A little gem appeared recently in the Canadian Huff Post about Lance Armstrong’s plans for 2012. (Why Canada?) It appears that Mr. Armstrong has been influenced by his training partner, Rip Esselstyn to move more towards a vegan diet. Armstrong still allows himself to “eat whatever” for dinner. But following Rip’s plant strong approach has shown real benefits that he wants to pursue. I’m a little surprised at this, for in one of his autobiographies he mentions that he followed a similar vegan diet while recovering from chemotherapy. Plus, his famous focus and attention to detail, led me to believe that he would have already experimented with diet in order to get every advantage he could. But he clearly shows that we’re never too old to learn new things. He also contributed a blurb to Rip’s book. Moving into another athletic comeback, he is actually changing his nutrition. I hope that he takes this a lot farther. What a great representative of the plant based lifestyle he would be!
For much of the Roman Catholic world, today, the Tuesday before Lent, is Mardi Gras, or “fat Tuesday”, the last day of celebration before the fasting season of Lent. Cities such as New Orleans, Sao Paulo, and Trinidad kick out the jams with a party to end all. At least until next year.
While raucous carnaval parties are not my style, why not celebrate the season with plant strong versions of New Orleans cuisine? Louisiana cooking is well know for meat and seafood in everything, but there is more than one way to cook a gumbo. Many meatless versions exist thanks to the Lenten tradition. It’s not so hard after all to go plant strong for Mardi Gras.
Over at the Engine 2 blog they linked a bunch of recipes.
Here is the usual gumbo recipe in my family. It’s not uncommon for us to eat this once a week in winter. We use chard and add 1/2t of dried thyme along with some cajun seasoning salt.
Susan at the great fatfreevegan blog is from Louisiana, and she has painstakingly converted the classics for healthy plant strong warriors.
My favorite is Real Louisiana Red Beans and Rice.
A cookbook that has some ideas is Good Time Eatin’ in Cajun Country.
And zydeco. Gotta have some zydeco, too. With Tabasco.
Laissez les bons temps rouler!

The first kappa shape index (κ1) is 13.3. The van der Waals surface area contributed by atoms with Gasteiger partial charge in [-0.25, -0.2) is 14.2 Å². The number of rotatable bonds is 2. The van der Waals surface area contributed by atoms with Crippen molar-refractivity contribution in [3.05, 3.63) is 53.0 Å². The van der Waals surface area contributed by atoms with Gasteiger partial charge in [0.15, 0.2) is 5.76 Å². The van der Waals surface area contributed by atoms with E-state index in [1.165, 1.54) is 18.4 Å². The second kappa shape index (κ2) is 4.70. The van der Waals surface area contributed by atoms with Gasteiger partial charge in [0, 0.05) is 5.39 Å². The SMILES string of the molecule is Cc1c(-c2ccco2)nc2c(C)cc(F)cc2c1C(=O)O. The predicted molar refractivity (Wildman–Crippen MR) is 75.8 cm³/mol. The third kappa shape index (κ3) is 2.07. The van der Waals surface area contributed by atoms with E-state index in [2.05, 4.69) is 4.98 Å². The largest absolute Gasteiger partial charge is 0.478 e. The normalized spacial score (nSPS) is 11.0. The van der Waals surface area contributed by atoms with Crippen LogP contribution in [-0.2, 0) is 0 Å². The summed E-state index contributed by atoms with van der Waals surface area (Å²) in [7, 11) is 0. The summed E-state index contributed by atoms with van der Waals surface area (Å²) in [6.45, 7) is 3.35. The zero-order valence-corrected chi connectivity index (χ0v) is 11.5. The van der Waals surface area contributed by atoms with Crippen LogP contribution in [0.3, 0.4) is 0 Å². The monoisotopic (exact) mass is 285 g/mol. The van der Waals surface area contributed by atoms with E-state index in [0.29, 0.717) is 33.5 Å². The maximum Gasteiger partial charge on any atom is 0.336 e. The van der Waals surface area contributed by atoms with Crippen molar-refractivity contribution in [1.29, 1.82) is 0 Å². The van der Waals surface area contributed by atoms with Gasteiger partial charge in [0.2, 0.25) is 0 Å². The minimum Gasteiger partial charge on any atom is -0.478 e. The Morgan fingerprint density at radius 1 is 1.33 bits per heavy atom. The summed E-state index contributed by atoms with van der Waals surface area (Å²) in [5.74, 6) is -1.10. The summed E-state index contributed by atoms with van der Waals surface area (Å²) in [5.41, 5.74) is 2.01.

Where do get your protein?
Even contemplate a vegetarian or vegan diet and you WILL get this question until you want nothing more than to stuff the questioner’s head inside a can of whey protein. There are many possible responses that are research based that plant foods provide more than adequate protein. Currently I like this little gem that shows that not only do long term vegans get enough, they are actually better off than omnivores:
If I’m feeling nice, I respond with where do elephants get their protein?
Green vegetables, like me.
If I’m feeling snarky, I respond with, “Where do you get you isothiocyanates? Indole-3 carbonole? Anthocyanins?”
“You know, all those cancer fighting phytochemicals you hear about in the news?”
More blank stares.
Clearly, plant strong warriors, the fight must go on a while longer.
Now, while I am an endurance athlete and not particularly interested in bodybuilding, I do have great respect for those in the “iron game.” So I was inspired to find a couple of vegan iron warriors, a husband and wife team of bodybuilders that eat only plant based food. Check ’em out at vegan muscle and fitness. I especially like Derek’s description of bucking the bodybuilding accepted wisdom of limiting calories for pre-contest dieting. Wow! But two links of interest about veggies and muscle piqued my interest. One was the powerful of cruciferous veggies to build muscle. Many are aware of the cancer fighting potential of cruciferous veggies, but building muscle? Who woulda thunk it. Then, another research study shows the power of plant foods at preserving muscle. Conventional wisdom limits that to protein, and usually animal protein or supplements. More proof that plant power is the way to go!